"Creating the Cloisters," the spring issue of the Metropolitan Museum of Art Bulletin written by curator Timothy B. Husband, is an engaging and nuanced narrative of the early history of The Cloisters. As a complement to that narrative, I'd like to review the more recent gallery renovations and reinstallations that have been undertaken, all guided by the principle of maintaining the integrity of the original architectural vision of The Cloisters.
In 1988, the fiftieth-anniversary year of the opening of The Cloisters, the Treasury was expanded and renovated. Made possible by the generosity of Michel David-Weill, this project permitted many small-scale, precious works that had been added to the collection with funds from the Rockefeller endowment to be accommodated properly without overcrowding the galleries on the main floor.
It was also at the half-century point that it became clear that The Cloisters building required significant attention, and the Museum has devoted time and funds to upgrading galleries, as well as roofs, windows, and storerooms. Of the many generous donors who deserve thanks for contributions to these building projects, the City of New York and The Alice Tully Foundation are preeminent. In 1999 the galleries housing the Hunt of the Unicorn and Nine Heroes tapestries were reroofed and refurbished, and the track lighting was eliminated and the original louvered lighting system was restored, providing appropriately even lighting for the wall hangings.
The Sherman Fairchild Foundation provided funds in 2002 for the creation of a state-of-the-art conservation laboratory at The Cloisters that has greatly enhanced care and preservation of the collection.
In the Saint-Guilhem Cloister the original skylight—which had become leaky—was replaced in 2003, allowing much improved lighting for the fine medieval carvings.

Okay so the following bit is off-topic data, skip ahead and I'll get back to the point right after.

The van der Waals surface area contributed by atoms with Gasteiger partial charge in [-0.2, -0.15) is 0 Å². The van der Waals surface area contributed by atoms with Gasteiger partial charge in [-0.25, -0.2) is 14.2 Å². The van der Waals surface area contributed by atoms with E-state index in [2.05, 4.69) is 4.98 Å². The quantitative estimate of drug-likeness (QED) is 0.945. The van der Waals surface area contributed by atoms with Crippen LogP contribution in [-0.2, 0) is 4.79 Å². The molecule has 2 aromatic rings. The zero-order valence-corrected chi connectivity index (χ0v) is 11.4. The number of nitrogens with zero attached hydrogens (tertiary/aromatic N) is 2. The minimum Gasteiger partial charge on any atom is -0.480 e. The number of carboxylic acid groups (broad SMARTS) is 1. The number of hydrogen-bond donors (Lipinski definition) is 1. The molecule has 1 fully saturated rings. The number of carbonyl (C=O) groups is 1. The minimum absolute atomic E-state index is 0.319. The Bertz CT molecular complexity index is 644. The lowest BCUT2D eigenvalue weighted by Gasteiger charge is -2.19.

In all the gallery renovations at The Cloisters, great care has been taken to install unobtrusive lighting systems and to restore the original stucco wall colors, which were intended to harmonize with the stonework. (Over the years, many of the walls at The Cloisters had been painted white, which had the unfortunate effect of visually flattening the sculptures.) Work on the Saint-Guilhem Cloister was followed in 2004 by the renovation and reinstallation of the Boppard Gallery, where a late medieval window facing the Cuxa Cloister had been blocked long ago to accommodate a large tapestry.
The 2004 renovation uncovered the window, permitting views between the two spaces and providing an ideal location for some of the Museum's growing collection of stained-glass panels.
Most of the main-floor galleries at The Cloisters have now been thoroughly renovated. Notable among them is the Early Gothic Hall, with its dramatic view of the Hudson River and the New Jersey Palisades beyond. In addition to new lighting and refurbishing, protective glazing on the hall's thirteenth-century windows has permitted many marvelous stained-glass panels of that century to be installed in exterior windows as intended.
Since 2006 a new HVAC system, funded mostly by New York City, has been providing a stable climate in the galleries, something never before achieved at The Cloisters. The remarkably successful system was installed with little visible alteration of the building. With the support of a grant from the Samuel H. Kress Foundation, in 2007 the Museum renovated and reinstalled the Merode Room, which houses the famous Annunciation Triptych, in keeping with the central concept of private devotion in the late middle ages.
The Late Gothic Hall was reinstalled in 2009 following conservation of the four large fifteenth-century windows from Sens. This project enabled the great tapestry from Burgos Cathedral, Christ is Born as Man's Redeemer, to be installed following its conservation. (To learn about the conservation of this masterpiece, watch the short video The Burgos Tapestry: A Study in Conservation.)
Future projects envisioned for the years following the seventy-fifth anniversary include additional protective glazing campaigns, renovation and reinstallation of the Glass Gallery on the lower level, and landscaping and garden improvements. Naturally, interpretation of the collection, education, and acquisitions will always remain high priorities as The Cloisters looks toward its centennial.